Refurbished Terminal Supports Travellers from Isle of Man to Liverpool
DYWIDAG installed strand anchors to support and strengthen the quay wall in the new Isle of Man ferry terminal being constructed in the Port of Liverpool.
Thousands of tourists, business people and commuters travel via ferry between Liverpool and the Isle of Man each year. Construction of the new Isle of Man ferry terminal, located on the Princes Half-Tide Dock at the Port of Liverpool, was part of a £30 million investment to modernize the northern part of the dockland area, including a complete refurbishment of the Douglas Promenade and a new cruise ship terminal, along with numerous residential, commercial and leisure facilities. Specifically, DYWIDAG was hired to support the refurbishment of the aging ferry terminal facility.
With their long experience working on ground engineering projects in the Liverpool dock sea front area, the contractor Bachy Soletanche was involved early in the project to provide advice to both the clients architect and the consulting engineering team.
Due to the layer of granite present on site which would prevent the team from mobilising conventional boring tools and because GI advised a presence of large areas of 'made ground' across the site, decisions were made to relocate the original pile design lay-out to try and avoid as many obstructions as possible.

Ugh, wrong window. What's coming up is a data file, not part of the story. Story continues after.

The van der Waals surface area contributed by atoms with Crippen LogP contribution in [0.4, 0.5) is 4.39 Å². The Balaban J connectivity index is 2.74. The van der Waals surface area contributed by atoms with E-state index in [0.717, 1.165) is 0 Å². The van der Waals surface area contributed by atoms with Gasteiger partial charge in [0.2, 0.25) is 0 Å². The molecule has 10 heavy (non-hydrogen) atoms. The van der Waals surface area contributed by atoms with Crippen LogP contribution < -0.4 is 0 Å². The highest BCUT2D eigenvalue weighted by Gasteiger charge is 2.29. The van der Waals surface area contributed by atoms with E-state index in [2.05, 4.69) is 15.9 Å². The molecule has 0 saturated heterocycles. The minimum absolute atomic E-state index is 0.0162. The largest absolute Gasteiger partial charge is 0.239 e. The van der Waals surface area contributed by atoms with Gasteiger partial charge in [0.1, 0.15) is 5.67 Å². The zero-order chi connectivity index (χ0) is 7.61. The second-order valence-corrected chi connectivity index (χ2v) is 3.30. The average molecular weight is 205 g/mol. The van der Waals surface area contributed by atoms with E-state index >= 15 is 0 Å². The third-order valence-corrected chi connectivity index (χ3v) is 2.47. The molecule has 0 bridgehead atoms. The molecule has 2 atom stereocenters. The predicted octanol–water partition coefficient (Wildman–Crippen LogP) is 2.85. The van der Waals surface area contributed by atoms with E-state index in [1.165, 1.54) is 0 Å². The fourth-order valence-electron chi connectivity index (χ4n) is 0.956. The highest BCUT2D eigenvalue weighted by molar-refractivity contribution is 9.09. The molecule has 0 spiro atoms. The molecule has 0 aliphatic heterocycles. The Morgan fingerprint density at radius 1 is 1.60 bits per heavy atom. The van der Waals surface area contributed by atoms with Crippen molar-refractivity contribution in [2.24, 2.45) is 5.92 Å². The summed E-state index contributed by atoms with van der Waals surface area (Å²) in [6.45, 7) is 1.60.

LDA Piles combined with DYWIDAG Strand Anchors were chosen to be the optimal solution to keep cost and time to a minimum for the main structure. DYWIDAG Strand was used to tie the existing Quay Wall back to the new reinforce concrete construction behind.
In total, 14 DYWIDAG DCP Strand Anchors, were installed to help support and strengthen the existing quay wall. The anchors – designed by Remedy Geotechnics - varied in size and length from 5 to 10 strands and overall anchor length from 26 to 39 meters. The anchoring team drilled and installed the anchors using a long reach excavator fitted with a mast drilling rig. Due to the proximity of the quay wall to the anchor entrance points, specially constructed scaffolding was used. High winds hampered the use of the crane needed for installation, due to the site’s exposed location on the river Mersey.
To add to the challenges, Bachy Soletanche had to fulfil its commitment to minimising the project’s environmental impact, by preventing any hydraulic oil spills into the river.